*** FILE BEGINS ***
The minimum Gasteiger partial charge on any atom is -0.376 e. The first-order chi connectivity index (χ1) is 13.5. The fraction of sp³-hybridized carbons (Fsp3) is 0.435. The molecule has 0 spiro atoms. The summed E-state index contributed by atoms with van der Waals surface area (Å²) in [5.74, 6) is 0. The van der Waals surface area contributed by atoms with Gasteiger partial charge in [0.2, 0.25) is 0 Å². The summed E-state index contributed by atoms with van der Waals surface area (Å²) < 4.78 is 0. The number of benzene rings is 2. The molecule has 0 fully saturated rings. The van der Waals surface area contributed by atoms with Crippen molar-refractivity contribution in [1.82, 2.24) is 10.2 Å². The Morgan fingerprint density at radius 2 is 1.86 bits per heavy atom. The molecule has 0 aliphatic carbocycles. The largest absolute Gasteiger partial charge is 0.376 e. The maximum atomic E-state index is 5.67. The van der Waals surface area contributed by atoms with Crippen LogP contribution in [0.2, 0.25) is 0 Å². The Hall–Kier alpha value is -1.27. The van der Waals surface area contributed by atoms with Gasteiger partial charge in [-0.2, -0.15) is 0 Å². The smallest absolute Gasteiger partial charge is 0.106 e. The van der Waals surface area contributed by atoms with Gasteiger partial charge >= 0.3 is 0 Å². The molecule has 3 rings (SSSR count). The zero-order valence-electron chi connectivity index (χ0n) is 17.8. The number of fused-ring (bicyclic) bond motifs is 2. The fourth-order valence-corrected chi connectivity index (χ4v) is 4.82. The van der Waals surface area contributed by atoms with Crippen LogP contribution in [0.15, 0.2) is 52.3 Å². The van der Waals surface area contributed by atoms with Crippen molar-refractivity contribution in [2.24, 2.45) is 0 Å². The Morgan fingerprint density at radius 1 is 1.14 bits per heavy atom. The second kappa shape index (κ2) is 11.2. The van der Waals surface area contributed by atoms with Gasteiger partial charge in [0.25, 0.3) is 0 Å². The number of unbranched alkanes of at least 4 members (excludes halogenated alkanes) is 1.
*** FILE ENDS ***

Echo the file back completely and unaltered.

The minimum Gasteiger partial charge on any atom is -0.376 e. The first-order chi connectivity index (χ1) is 13.5. The fraction of sp³-hybridized carbons (Fsp3) is 0.435. The molecule has 0 spiro atoms. The summed E-state index contributed by atoms with van der Waals surface area (Å²) in [5.74, 6) is 0. The van der Waals surface area contributed by atoms with Gasteiger partial charge in [0.2, 0.25) is 0 Å². The summed E-state index contributed by atoms with van der Waals surface area (Å²) < 4.78 is 0. The number of benzene rings is 2. The molecule has 0 fully saturated rings. The van der Waals surface area contributed by atoms with Crippen molar-refractivity contribution in [1.82, 2.24) is 10.2 Å². The Morgan fingerprint density at radius 2 is 1.86 bits per heavy atom. The molecule has 0 aliphatic carbocycles. The largest absolute Gasteiger partial charge is 0.376 e. The maximum atomic E-state index is 5.67. The van der Waals surface area contributed by atoms with Crippen LogP contribution in [0.2, 0.25) is 0 Å². The Hall–Kier alpha value is -1.27. The van der Waals surface area contributed by atoms with Gasteiger partial charge in [-0.2, -0.15) is 0 Å². The smallest absolute Gasteiger partial charge is 0.106 e. The van der Waals surface area contributed by atoms with Gasteiger partial charge >= 0.3 is 0 Å². The molecule has 3 rings (SSSR count). The zero-order valence-electron chi connectivity index (χ0n) is 17.8. The number of fused-ring (bicyclic) bond motifs is 2. The fourth-order valence-corrected chi connectivity index (χ4v) is 4.82. The van der Waals surface area contributed by atoms with Crippen LogP contribution in [0.15, 0.2) is 52.3 Å². The van der Waals surface area contributed by atoms with Crippen molar-refractivity contribution in [2.24, 2.45) is 0 Å². The Morgan fingerprint density at radius 1 is 1.14 bits per heavy atom. The second kappa shape index (κ2) is 11.2. The van der Waals surface area contributed by atoms with Gasteiger partial charge in [0.25, 0.3) is 0 Å². The number of unbranched alkanes of at least 4 members (excludes halogenated alkanes) is 1.